American Creed: Perception Versus Reality

With this essay, I was able to explore the realities of the American creed for minorities by incorporating the voices from various races and ethnicities. This essay also highlights the selectivity in our nation as to who gets utilise their voice and who doesn't; thus speaking out

By Eva Fitch from Staples High School in Connecticut

       America's diverse culture is comprised of various races and ethnicities which jointly help power our communities through their hard work, initiative, and determination. Contrary to the popular belief that minorities cause America to lose its identity, I strongly believe that they form an integral part of our nation’s diverse communities. After all, America’s diversity is the source of its great success and strength. Therefore, this melting pot comprised of different ethnicities, that assimilate to form our multi-ethnic community, is what sets our country apart from the rest.

       Now, ideally this diverse culture would lead to a stronger, more empowered nation, however, this isn’t the case. Some minorities are predisposed to structural discrimination which we, as a nation, have struggled to combat with throughout our history. The rest of the population, on the other hand, is composed primarily of white privileged Americans. This selective group is born with an immediate advantage of “wealth and an ultra-concentration of privilege and power” therefore leaving the remaining Americans “poorer, more insecure and increasingly disenfranchised” (Dugger). This makes me realise how much more difficult the American creed is to achieve when one is faced with certain obstacles that the rest of the population isn’t forced to experience.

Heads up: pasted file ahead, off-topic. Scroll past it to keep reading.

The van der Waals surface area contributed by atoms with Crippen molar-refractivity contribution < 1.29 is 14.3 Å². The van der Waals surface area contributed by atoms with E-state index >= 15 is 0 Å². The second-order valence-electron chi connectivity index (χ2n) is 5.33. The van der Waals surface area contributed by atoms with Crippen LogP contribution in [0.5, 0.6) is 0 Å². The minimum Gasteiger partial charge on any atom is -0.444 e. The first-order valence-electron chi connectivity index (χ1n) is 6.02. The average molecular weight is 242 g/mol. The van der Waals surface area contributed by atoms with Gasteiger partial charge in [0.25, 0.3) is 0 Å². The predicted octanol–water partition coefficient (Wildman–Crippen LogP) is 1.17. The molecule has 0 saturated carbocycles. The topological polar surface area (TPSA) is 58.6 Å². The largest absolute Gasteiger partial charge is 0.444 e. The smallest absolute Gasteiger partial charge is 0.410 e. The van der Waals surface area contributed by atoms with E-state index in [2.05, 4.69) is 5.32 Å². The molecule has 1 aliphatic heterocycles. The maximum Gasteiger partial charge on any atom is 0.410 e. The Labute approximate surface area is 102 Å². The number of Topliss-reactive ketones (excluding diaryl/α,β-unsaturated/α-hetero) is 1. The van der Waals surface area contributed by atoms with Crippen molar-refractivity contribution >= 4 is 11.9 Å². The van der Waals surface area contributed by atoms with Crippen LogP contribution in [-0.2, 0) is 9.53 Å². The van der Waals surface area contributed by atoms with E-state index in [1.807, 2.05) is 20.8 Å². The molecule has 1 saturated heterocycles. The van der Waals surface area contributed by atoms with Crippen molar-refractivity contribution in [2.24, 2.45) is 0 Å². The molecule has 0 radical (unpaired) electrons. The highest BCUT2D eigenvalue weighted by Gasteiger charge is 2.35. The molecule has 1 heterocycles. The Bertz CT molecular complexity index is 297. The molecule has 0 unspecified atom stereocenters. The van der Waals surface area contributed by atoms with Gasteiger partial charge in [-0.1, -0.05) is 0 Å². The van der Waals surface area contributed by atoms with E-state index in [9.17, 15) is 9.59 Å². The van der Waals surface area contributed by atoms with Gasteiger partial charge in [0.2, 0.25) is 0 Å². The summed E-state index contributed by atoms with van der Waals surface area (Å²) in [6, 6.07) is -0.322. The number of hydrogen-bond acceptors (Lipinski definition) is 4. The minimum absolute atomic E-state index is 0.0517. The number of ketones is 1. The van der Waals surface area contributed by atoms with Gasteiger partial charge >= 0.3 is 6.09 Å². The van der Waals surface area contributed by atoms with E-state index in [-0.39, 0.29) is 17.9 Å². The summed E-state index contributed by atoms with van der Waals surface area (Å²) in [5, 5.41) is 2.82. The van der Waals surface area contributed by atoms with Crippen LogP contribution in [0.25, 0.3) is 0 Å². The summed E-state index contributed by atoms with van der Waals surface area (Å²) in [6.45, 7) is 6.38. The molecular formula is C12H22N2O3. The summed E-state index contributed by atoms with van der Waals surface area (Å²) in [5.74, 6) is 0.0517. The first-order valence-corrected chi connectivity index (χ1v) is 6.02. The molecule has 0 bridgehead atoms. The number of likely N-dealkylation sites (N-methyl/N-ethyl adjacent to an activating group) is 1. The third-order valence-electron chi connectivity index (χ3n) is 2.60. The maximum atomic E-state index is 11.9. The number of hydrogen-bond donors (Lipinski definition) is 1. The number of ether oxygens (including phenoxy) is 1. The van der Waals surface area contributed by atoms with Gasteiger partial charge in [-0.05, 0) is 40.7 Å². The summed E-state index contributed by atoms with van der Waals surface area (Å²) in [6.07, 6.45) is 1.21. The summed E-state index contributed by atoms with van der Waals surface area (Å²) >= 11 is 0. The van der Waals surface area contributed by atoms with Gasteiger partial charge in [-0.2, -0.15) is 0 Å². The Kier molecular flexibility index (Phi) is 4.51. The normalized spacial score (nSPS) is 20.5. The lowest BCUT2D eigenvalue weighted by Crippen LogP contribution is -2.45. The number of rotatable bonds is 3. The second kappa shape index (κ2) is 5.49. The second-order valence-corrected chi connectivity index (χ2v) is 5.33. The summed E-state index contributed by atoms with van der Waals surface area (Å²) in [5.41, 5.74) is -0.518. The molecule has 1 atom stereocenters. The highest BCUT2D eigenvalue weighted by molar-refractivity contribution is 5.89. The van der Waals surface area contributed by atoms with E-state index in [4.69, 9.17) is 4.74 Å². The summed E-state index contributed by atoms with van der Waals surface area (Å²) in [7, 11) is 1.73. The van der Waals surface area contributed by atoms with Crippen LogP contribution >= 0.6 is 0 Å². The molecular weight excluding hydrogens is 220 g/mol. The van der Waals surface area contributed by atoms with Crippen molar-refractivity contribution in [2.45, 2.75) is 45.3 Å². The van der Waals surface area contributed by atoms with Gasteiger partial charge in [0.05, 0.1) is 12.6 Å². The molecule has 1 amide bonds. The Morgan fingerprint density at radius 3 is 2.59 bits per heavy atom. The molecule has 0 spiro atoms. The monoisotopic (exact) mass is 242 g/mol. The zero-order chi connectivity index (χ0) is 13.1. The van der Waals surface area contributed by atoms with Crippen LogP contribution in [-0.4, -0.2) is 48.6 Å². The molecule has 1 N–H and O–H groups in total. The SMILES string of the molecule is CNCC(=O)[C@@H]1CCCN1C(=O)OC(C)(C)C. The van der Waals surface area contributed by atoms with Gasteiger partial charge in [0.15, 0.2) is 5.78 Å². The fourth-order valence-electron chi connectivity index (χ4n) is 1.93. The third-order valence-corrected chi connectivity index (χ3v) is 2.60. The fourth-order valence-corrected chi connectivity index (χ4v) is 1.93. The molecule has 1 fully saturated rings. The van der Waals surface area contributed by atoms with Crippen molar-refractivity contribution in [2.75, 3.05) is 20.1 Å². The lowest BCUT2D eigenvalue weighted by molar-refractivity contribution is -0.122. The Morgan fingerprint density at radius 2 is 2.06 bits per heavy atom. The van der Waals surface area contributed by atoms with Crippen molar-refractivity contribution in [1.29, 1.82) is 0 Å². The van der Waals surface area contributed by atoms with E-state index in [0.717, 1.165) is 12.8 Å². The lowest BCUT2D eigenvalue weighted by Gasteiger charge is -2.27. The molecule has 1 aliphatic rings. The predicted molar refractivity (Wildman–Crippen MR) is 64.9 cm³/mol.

This is problematic because as Americans we should all have equal opportunities, but the fact that diverse Americans are exempt from this proves how as a nation we’ve failed to comply with our core ideals of equality. Therefore, as a nation, if we truly want to have an American creed that unifies us, we must accept this issue and work towards repairing these inequalities.

       During the 2016 Presidential election, there was a survey conducted by the Public Religion Research Institute (PRRI) exposing the inequalities that occurred to minorities at the polls. The survey conducted last June examined diverse Americans and their experiences with America's political system, voting, and citizenship. Before displaying the survey’s results, it’s crucial to understand that the extent of voter suppression in the U.S has dated back to the 1900s when there were strong racial and ethnic biases against marginalised races. In more detail, the prevalence of poll taxes, literacy tests, and restrictive election laws caused there to be severe discrimination throughout our nation's voting history.

       Now fast forward to our last presidential election, the results indicated that our voting laws were in no way racially neutral. This is because the survey “uncovered evidence of deep structural barriers to the ballot for black and Latino voters” (Newkirk). This concerns me because it’s deliberately denying their basic political rights, and it makes me realise how common voter suppression is even to this day. Therefore, since voting is routinely more difficult for minorities, it directly interferes with their ability to express their American creed.